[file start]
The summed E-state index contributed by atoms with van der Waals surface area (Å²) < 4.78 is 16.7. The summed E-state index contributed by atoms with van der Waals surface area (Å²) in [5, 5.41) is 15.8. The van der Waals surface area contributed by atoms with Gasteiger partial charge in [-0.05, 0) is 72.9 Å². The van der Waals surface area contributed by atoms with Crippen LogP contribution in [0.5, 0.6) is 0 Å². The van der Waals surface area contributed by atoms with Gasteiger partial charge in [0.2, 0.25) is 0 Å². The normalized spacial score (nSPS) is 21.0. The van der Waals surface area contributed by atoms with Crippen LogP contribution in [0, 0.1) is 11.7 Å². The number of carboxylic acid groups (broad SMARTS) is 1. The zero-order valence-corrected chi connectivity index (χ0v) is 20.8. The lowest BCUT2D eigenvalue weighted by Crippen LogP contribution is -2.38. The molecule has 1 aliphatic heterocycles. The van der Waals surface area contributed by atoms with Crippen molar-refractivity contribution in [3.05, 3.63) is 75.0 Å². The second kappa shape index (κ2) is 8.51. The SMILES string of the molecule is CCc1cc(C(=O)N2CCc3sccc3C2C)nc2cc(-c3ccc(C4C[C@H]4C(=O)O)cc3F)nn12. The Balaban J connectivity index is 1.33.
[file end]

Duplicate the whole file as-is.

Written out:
The summed E-state index contributed by atoms with van der Waals surface area (Å²) < 4.78 is 16.7. The summed E-state index contributed by atoms with van der Waals surface area (Å²) in [5, 5.41) is 15.8. The van der Waals surface area contributed by atoms with Gasteiger partial charge in [-0.05, 0) is 72.9 Å². The van der Waals surface area contributed by atoms with Crippen LogP contribution in [0.5, 0.6) is 0 Å². The van der Waals surface area contributed by atoms with Gasteiger partial charge in [0.2, 0.25) is 0 Å². The normalized spacial score (nSPS) is 21.0. The van der Waals surface area contributed by atoms with Crippen LogP contribution in [0, 0.1) is 11.7 Å². The number of carboxylic acid groups (broad SMARTS) is 1. The zero-order valence-corrected chi connectivity index (χ0v) is 20.8. The lowest BCUT2D eigenvalue weighted by Crippen LogP contribution is -2.38. The molecule has 1 aliphatic heterocycles. The van der Waals surface area contributed by atoms with Crippen molar-refractivity contribution in [3.05, 3.63) is 75.0 Å². The second kappa shape index (κ2) is 8.51. The SMILES string of the molecule is CCc1cc(C(=O)N2CCc3sccc3C2C)nc2cc(-c3ccc(C4C[C@H]4C(=O)O)cc3F)nn12. The Balaban J connectivity index is 1.33.